- Obligatory pension contributions. 28 fucking percent in Italy (and, if I heard correctly, rising to 32%), zero in the UK. I know it’s not the wisest strategy in the world not putting money aside for the pension, but being able to do it on your own terms and not from day one (when it’s very likely that you’re nearly broke) is a huge relief. In the UK though there’s the health insurance to worry about, which doesn’t really exist in Italy. It’s 9% of the money you make above the threshold of 8400 odd GBP (class 4 insurance), plus a flat 153£ (class 2 insurance) that everyone has to pay. AAAAND…it turns out, you’re entitled to a pension! I’ve recently discovered that this Class 4 and 2 insurances are a very lean equivalent of the italian INPS. Except that the minimum UK pension is even higher than the italian counterpart.
- VAT. 22% in Italy, 20% in the UK. Except that all invoices directed to clients outside of the UK (and my clients are mostly still in Italy) are VAT-free. Now I know what you’re going to say: “But your client is paying VAT to you on top of the invoice amount!”. Yes, but you people living in the civilised world have no idea about the all italian malpractice of companies paying contractors with delays of 60-90-120-180-240-360 days!! Usually, the bigger the company, the bigger the delay. This might not register in your brain because it sounds completely absurd, but I may be damned if it’s not true. In Italy freelancers are used to not being able to enjoy the fruits of their work for months, and so too many times VAT must be paid in advance with money coming from completely unrelated work. Getting rid of it is another blessing. Of course it’s ideal to get some clients in the UK (they have a totally different ethic, you get paid in two weeks tops) so that some invoices contain VAT. This way we can buy a MacBook or whatever and claim the VAT expenses.
AAAAND…No, actually you can deduct VAT on expenses even if your VAT balance is zero! In less than a week after you’ve submitted your VAT declaration you’ll see the money appearing on your bank account. Absolutely mind bending.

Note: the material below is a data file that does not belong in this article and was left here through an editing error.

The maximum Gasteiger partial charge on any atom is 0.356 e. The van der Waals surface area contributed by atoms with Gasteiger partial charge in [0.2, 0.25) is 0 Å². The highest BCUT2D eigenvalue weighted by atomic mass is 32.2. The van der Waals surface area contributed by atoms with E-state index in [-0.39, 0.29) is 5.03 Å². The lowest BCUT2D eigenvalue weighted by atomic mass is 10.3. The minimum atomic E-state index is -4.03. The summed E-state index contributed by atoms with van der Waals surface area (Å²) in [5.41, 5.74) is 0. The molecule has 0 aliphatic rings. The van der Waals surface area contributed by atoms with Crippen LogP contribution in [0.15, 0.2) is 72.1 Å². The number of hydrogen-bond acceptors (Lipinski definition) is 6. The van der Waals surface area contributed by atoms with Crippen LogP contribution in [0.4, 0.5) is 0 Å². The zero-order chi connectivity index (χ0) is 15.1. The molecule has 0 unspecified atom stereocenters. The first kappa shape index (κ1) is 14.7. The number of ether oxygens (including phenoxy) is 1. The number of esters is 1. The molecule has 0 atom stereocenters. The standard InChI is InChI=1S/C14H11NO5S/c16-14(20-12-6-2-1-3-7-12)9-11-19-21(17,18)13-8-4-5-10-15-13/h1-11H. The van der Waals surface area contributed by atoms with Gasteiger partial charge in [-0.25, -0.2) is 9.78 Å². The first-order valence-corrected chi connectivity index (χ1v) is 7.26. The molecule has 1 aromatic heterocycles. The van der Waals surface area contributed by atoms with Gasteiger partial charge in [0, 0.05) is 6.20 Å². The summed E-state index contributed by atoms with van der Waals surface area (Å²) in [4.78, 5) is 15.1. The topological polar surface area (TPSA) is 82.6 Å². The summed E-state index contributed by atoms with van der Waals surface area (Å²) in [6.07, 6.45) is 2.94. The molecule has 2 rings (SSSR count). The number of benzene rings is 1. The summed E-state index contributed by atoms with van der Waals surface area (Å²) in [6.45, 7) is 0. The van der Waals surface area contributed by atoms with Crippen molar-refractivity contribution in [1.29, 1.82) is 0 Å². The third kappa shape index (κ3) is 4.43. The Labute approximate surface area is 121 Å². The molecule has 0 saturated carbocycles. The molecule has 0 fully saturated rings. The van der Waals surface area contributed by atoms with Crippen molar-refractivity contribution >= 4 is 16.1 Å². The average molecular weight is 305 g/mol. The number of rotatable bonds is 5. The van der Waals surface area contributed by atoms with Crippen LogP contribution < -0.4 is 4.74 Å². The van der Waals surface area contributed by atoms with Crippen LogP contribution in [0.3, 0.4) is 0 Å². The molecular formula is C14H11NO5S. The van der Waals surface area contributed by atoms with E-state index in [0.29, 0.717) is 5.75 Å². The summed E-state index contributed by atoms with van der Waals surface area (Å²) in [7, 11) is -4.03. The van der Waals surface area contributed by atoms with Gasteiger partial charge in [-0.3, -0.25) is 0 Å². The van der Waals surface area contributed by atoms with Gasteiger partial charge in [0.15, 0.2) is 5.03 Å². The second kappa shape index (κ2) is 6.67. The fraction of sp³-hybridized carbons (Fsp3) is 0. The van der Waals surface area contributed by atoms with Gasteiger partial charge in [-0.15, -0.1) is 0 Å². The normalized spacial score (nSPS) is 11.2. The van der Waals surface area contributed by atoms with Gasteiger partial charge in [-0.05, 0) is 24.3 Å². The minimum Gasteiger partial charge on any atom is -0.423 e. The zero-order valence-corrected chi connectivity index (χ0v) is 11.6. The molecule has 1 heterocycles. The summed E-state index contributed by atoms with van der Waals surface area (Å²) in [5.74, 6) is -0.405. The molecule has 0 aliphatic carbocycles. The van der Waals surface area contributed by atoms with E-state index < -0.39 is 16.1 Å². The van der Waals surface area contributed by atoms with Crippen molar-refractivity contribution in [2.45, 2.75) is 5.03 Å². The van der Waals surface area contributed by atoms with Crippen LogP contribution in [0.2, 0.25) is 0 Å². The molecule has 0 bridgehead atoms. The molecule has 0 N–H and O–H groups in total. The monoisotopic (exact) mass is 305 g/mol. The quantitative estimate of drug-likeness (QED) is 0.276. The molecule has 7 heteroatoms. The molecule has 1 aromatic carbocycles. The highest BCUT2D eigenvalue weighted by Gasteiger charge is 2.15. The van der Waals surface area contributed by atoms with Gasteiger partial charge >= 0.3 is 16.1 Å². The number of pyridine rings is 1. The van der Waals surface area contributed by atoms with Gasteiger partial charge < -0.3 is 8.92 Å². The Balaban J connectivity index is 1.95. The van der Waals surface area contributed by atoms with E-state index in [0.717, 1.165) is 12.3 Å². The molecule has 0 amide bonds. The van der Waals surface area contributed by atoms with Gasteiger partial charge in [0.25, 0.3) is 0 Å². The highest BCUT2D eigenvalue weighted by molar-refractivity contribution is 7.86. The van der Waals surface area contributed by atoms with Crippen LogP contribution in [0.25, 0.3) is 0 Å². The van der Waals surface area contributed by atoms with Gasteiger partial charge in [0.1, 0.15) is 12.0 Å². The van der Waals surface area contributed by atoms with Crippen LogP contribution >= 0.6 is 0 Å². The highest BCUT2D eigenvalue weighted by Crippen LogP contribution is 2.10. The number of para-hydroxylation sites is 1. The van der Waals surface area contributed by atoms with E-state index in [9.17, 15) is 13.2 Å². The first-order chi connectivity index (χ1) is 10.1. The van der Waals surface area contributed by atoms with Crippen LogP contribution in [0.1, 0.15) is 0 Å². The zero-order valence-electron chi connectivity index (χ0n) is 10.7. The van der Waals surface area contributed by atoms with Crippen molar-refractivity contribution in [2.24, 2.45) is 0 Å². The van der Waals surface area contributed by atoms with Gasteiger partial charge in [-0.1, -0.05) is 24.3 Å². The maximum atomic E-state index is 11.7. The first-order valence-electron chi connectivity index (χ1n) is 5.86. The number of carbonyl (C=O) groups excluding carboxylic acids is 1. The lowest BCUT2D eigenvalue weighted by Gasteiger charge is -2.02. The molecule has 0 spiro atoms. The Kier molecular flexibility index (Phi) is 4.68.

- Regional taxes. Zero in the UK, something not very conspicuous in Italy.
- Taxes advisor. In Italy, despite my business extreme simplicity (40-50 invoices per year and very little expenses), I needed help to survive the bureaucracy, and had to pay someone 400 euros every year. From what I’ve heard from my peers, that’s nothing, as business owners easily pay twice as much. In the UK, if you’ve got an equally simple business and you’re not a complete donkey, you can do everything by yourself.
I guess this sounds already quite nice, but be prepared for two beautiful cherries on top. The first one is a massive no-tax area of, as of 2018, 11850£. It’s called personal allowance, and it completely vanquishes your income tax up to that point. Imagine the consequences of this on your first year in the UK. Maybe, just like me, you register as a business six months before the end of the tax year, and in those six months you make 15k £ after expenses. In the UK, the income tax will be 20% of 15000 minus the personal allowance. A puny 630£. I can’t recall what I paid the first year I was registered as a business in Italy, but I clear as day remember I wanted to cry and go back to my mom’s womb. The pension contribution is not only big, but there’s a minimum non negligible amount to pay even if you decide to go on hibernation and end up earning zero euros.
Not only that, but you’re also supposed to pay in advance some taxes for the next year. I honestly am not updated enough on Italian fiscal matters to know if this is still the case, but this scheme clearly made opening a business at the time an epic tragedy. In the UK on the other hand, your first year feels like the whole nation is patting you on the back and whispering: “don’t you worry sir, we are rich enough without your money. You’ll give us something next year, if you can”.
The obligations as a UK tax payer are stripped to the bone, and can all be fulfilled online. Last time I checked there were three.
- The yearly self-assessment declaration to be made and paid before the 31st of January, almost 10 full months after the end of the tax year. Yes because, for some reason dating back to the middle ages, the tax year in the UK begins on the 6th of April.